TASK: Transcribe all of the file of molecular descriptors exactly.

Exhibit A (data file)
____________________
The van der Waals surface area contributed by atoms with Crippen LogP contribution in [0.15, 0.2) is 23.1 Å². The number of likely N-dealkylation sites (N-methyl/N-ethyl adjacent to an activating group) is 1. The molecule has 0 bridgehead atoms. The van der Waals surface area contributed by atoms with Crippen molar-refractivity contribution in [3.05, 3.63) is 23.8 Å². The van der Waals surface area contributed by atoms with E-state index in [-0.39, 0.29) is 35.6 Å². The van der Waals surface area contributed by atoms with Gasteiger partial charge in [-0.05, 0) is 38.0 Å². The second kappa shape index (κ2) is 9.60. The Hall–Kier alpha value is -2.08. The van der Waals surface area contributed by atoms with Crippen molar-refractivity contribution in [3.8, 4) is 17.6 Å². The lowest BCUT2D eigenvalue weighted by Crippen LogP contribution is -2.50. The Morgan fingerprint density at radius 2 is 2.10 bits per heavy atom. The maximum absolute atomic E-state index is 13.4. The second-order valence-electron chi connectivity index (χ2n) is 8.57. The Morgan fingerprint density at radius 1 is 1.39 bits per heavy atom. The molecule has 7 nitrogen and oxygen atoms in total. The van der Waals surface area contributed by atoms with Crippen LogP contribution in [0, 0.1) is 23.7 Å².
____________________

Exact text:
The van der Waals surface area contributed by atoms with Crippen LogP contribution in [0.15, 0.2) is 23.1 Å². The number of likely N-dealkylation sites (N-methyl/N-ethyl adjacent to an activating group) is 1. The molecule has 0 bridgehead atoms. The van der Waals surface area contributed by atoms with Crippen molar-refractivity contribution in [3.05, 3.63) is 23.8 Å². The van der Waals surface area contributed by atoms with E-state index in [-0.39, 0.29) is 35.6 Å². The van der Waals surface area contributed by atoms with Gasteiger partial charge in [-0.05, 0) is 38.0 Å². The second kappa shape index (κ2) is 9.60. The Hall–Kier alpha value is -2.08. The van der Waals surface area contributed by atoms with Crippen molar-refractivity contribution in [3.8, 4) is 17.6 Å². The lowest BCUT2D eigenvalue weighted by Crippen LogP contribution is -2.50. The Morgan fingerprint density at radius 2 is 2.10 bits per heavy atom. The maximum absolute atomic E-state index is 13.4. The second-order valence-electron chi connectivity index (χ2n) is 8.57. The Morgan fingerprint density at radius 1 is 1.39 bits per heavy atom. The molecule has 7 nitrogen and oxygen atoms in total. The van der Waals surface area contributed by atoms with Crippen LogP contribution in [0, 0.1) is 23.7 Å².